This Ingeborg Bachmann Reader consists of works of poetry and fiction published during the life of the great Austrian writer. Brilliantly translated by Lilian M. Friedberg ... Bachmann is no longer the frail and tortured writer presented in so many previous translations, but is a writer who stands as a strong woman and major literary figure. Born in Klagenfurt, Austria on June 25, 1926, Ingeborg Bachmann studied law and philosophy at the universities of Insbruck, Graz, and Vienna ... Over the next many years, she produced numerous collections of poetry, fiction, and radio plays, including Anrufung des Großen Bären (Invocation of the Great Bear), the collections of stories Das dreißigse Jahr (The Thirtieth Year) and Simultan, and the novel Malina.

Posted by Mark Thwaite
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Wednesday 22 February 2006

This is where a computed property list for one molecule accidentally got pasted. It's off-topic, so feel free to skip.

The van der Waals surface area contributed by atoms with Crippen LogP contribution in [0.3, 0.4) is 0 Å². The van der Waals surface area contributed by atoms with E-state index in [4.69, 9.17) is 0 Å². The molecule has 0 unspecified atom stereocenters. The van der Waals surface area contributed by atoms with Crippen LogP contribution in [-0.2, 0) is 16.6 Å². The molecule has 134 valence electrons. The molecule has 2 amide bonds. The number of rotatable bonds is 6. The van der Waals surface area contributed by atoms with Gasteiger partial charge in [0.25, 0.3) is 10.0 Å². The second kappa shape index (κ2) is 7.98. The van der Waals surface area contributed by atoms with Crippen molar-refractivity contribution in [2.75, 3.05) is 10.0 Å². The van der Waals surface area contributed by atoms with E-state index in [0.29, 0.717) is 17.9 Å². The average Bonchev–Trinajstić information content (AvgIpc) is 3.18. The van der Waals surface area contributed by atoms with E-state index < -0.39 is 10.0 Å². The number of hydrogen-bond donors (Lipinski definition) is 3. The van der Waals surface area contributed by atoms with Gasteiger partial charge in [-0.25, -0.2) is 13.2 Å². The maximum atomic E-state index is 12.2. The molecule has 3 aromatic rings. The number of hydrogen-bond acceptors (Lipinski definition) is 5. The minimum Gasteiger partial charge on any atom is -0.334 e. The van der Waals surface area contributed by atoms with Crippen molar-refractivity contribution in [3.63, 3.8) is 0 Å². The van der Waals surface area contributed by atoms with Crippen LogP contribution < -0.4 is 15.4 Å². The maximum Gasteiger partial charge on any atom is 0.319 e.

Mountain 7

Very handsome, newish blog that is certainly worth your attention: Mountain 7 (via The Midnight Bell). Always good to see the fabulous Stars of the Lid namechecked.

Posted by Mark Thwaite
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Monday 20 February 2006

Lowell and Hill. And Home.

My two Books of the Week this week are Michael Hofmann's small selection of Robert Lowell poems (Faber and Faber) and Jeffrey Wainwright's helpful and very readable essays on poet Geoffrey Hill, Acceptable Words (Manchester University Press). I hope to be speaking with Professor Wainwright about his book, here on RSB, very soon.


This week's interview is with provocative writer and artist Stewart Home. Responding to a question of mine regarding Alexander Trocchi, Stewart said: